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State forester: Minnesota puts priority on maintaining healthy forests

Fall colors glow in the Lost 40 Scientific and Natural Area in Big Fork State Forest.
Minnesota Department of Natural Resources
Fall colors glow in the Lost 40 Scientific and Natural Area in Big Fork State Forest.

Patty Thielen of the Minnesota Department of Natural Resources discusses the current state of Minnesota forests and unique aspects of forestry in Minnesota. The "Local Forest History" series is produced by Mark Jacobs.

“I’m so proud of the work that we do in the forestry division, and I’m really proud of how we have evolved over my career: really continuing to learn, making science-based decisions,” said forester Patty Thielen during the KAXE Morning Show as part of our “Local Forest History” series.

Thielen has two job titles: the director of divisional forestry for the Minnesota Department of Natural Resources and state forester.

"Our programs and our staff really want our forests to stay healthy and resilient and to provide all of the values that Minnesotans expect,” she said, referring to water quality and habitat as well as economic drivers.

The political climate of forestry

The forestry division’s work varies throughout the year. It includes testifying and providing expertise to legislative committees, developing management plans, and providing training and development opportunities to staff.

Working with the state Legislature is a large component of her work, and Thielen’s team sometimes begins discussing a legislative session over a year before it begins. She finds both Republicans and Democrats interested in maintaining healthy forests, saying, “I think in Minnesota, we’re in a pretty lucky place where both sides of the aisle often come together to support the work that we do.”

State of Minnesota’s forests

“I tend to think we almost entirely stand out,” Thielen said about the quality of Minnesota’s forests and forestry programs compared to other states.

There are over 17 million acres of public and private forests in Minnesota.

“One thing that is unique to Minnesota is our checkerboard of ownership,” Thielen stated.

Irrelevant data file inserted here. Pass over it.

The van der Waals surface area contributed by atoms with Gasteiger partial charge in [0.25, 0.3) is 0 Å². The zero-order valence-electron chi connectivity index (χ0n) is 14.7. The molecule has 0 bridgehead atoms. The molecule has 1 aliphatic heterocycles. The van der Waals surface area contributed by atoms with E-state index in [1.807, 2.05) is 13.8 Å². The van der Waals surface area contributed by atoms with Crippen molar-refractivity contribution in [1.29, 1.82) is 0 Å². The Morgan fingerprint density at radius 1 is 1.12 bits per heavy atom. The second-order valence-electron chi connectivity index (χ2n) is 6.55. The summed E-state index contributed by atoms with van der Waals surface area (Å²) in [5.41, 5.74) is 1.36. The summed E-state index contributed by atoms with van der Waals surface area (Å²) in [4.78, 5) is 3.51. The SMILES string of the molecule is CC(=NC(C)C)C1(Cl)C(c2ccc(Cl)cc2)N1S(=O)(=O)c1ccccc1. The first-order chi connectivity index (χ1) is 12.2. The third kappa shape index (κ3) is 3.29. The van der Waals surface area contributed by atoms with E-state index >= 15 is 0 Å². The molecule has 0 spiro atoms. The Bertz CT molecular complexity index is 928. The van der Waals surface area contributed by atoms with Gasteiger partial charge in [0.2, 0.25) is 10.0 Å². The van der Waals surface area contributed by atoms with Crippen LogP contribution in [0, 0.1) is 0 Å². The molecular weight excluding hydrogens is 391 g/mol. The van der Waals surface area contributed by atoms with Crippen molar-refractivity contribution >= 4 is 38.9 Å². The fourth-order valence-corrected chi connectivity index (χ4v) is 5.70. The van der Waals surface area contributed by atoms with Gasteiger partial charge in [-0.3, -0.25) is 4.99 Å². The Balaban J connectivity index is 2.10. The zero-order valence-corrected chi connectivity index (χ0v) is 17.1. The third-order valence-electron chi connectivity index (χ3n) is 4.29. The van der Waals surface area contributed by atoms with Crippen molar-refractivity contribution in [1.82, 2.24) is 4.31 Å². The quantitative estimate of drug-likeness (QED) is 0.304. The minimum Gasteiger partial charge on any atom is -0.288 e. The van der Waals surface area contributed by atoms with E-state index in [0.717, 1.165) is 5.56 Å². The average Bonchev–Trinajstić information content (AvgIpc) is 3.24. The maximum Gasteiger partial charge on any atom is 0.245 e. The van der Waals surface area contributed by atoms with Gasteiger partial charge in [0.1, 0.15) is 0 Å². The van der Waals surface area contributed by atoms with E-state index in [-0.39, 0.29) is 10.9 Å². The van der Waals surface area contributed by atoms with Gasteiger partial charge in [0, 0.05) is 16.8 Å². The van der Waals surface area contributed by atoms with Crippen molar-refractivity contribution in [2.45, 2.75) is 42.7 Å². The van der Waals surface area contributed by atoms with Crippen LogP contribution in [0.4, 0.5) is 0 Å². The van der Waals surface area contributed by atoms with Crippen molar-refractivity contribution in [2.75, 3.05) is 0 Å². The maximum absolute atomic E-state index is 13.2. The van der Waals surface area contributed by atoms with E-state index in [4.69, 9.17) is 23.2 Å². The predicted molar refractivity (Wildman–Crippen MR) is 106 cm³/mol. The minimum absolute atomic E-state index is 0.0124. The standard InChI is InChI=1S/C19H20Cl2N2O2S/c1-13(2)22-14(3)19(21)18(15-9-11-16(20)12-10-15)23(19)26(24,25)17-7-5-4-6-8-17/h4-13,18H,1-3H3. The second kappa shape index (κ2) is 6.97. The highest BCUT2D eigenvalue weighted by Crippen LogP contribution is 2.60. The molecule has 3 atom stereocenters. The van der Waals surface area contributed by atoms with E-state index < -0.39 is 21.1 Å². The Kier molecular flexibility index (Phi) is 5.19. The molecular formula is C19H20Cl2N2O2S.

“About half of the forests in Minnesota are owned privately, either industry or families: the other half, of course, are publicly owned – managed by the state, federal or county governments.”

Minnesota also boasts 145 school forests totaling over 8,000 acres.

The forestry division aims to maintain Minnesota’s forests while managing for various economic uses, such as logging and recreation.

“What we’re trying to do is cut down just a tiny amount of trees in the big picture across the landscape to make sure we have all of the age classes,” Thielen said. “That includes having older forests on the landscape.”

Overall, this effort has paid off. Minnesota’s forests are aging, with fewer acres up to 60 years old than were present 45 years ago, and twice as many acres of forests over the age of 60. Older forests tend to be healthier, more diverse, and provide important wildlife habitat.

Forest fire response and mitigation

A prescribed fire burns through a forest, imitating natural disturbance processes.
USFWS Midwest Region via Flickr
A prescribed fire burns through a forest, imitating natural disturbance processes.

Thielen cites the Minnesota Interagency Coordination Center as another standout aspect of Minnesota’s forests and forestry programs. It is unique in its approach to managing wildfire, bringing together the Department of Natural Resources, Forest Service, U.S. Fish and Wildlife Service, National Park Service, Bureau of Indian Affairs and State Department of Public Safety.

Together, these agencies develop trainings, create standard procedures and practices, and work to coordinate their efforts to streamline in case of emergency.

“When things start to happen, we’re all ready to work together. We know who’s gonna do what to take care of business when there’s an emergency,” Thielen explained.

What is a sustainable timber harvest?

In 2016, at the request of then-Gov. Mark Dayton, the division of forestry set out to determine how many cords of timber could be harvested from state forests per year in a sustainable manner. In addition to this question, the division of forestry also examined best practices for managing the forests for a variety of forest values, including recreation, species diversity, and ecosystem services such as improving water quality.

At the time, they developed a 10-year plan for strategically managing DNR-administered lands and determined approximately 870,000 cords could be harvested for timber without long-term damage to the state forests.

In the years since, the forestry division has offered additional harvest of ash and tamarack trees to manage the spread of emerald ash borers and European larch beetles, invasive species which have decimated regional populations.

“We’ve actually not been selling everything that we offer, and the actual harvest level since before our analysis has stayed pretty much the same,” Thielen said.

In 2023, the Division of Forestry released its midpoint assessment of the 10-year sustainable timber harvest management plan. In addition to the volume-centric assessments of timber harvests, the report includes case studies of foresters working with wildlife and fisheries managers to help them achieve their goals.

“We are really lucky to have the public lands that we do here in Minnesota that are available for all of us to recreate on. At the same time, they provide a ton of other values: water quality, wildlife habitat, the economic values,” Thielen said.

You can learn more about Minnesota’s public forests and how they are managed at the DNR Division of Forestry website.

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